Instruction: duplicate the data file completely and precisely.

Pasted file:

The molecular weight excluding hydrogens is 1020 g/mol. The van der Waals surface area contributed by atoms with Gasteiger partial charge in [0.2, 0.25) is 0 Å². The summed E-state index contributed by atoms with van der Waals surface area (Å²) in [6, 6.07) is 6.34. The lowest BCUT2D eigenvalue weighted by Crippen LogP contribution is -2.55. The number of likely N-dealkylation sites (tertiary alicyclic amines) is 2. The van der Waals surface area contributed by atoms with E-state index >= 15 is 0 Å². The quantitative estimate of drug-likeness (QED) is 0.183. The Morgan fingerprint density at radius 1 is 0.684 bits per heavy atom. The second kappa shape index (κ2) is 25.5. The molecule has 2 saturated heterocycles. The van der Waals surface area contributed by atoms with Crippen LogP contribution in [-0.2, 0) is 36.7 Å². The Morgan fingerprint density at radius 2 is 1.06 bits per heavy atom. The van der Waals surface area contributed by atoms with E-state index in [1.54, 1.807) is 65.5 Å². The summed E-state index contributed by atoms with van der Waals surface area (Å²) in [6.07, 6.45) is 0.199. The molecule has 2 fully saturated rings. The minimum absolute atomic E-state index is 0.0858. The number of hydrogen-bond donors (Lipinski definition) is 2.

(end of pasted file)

The molecular weight excluding hydrogens is 1020 g/mol. The van der Waals surface area contributed by atoms with Gasteiger partial charge in [0.2, 0.25) is 0 Å². The summed E-state index contributed by atoms with van der Waals surface area (Å²) in [6, 6.07) is 6.34. The lowest BCUT2D eigenvalue weighted by Crippen LogP contribution is -2.55. The number of likely N-dealkylation sites (tertiary alicyclic amines) is 2. The van der Waals surface area contributed by atoms with E-state index >= 15 is 0 Å². The quantitative estimate of drug-likeness (QED) is 0.183. The Morgan fingerprint density at radius 1 is 0.684 bits per heavy atom. The second kappa shape index (κ2) is 25.5. The molecule has 2 saturated heterocycles. The van der Waals surface area contributed by atoms with Crippen LogP contribution in [-0.2, 0) is 36.7 Å². The Morgan fingerprint density at radius 2 is 1.06 bits per heavy atom. The van der Waals surface area contributed by atoms with E-state index in [1.54, 1.807) is 65.5 Å². The summed E-state index contributed by atoms with van der Waals surface area (Å²) in [6.07, 6.45) is 0.199. The molecule has 2 fully saturated rings. The minimum absolute atomic E-state index is 0.0858. The number of hydrogen-bond donors (Lipinski definition) is 2.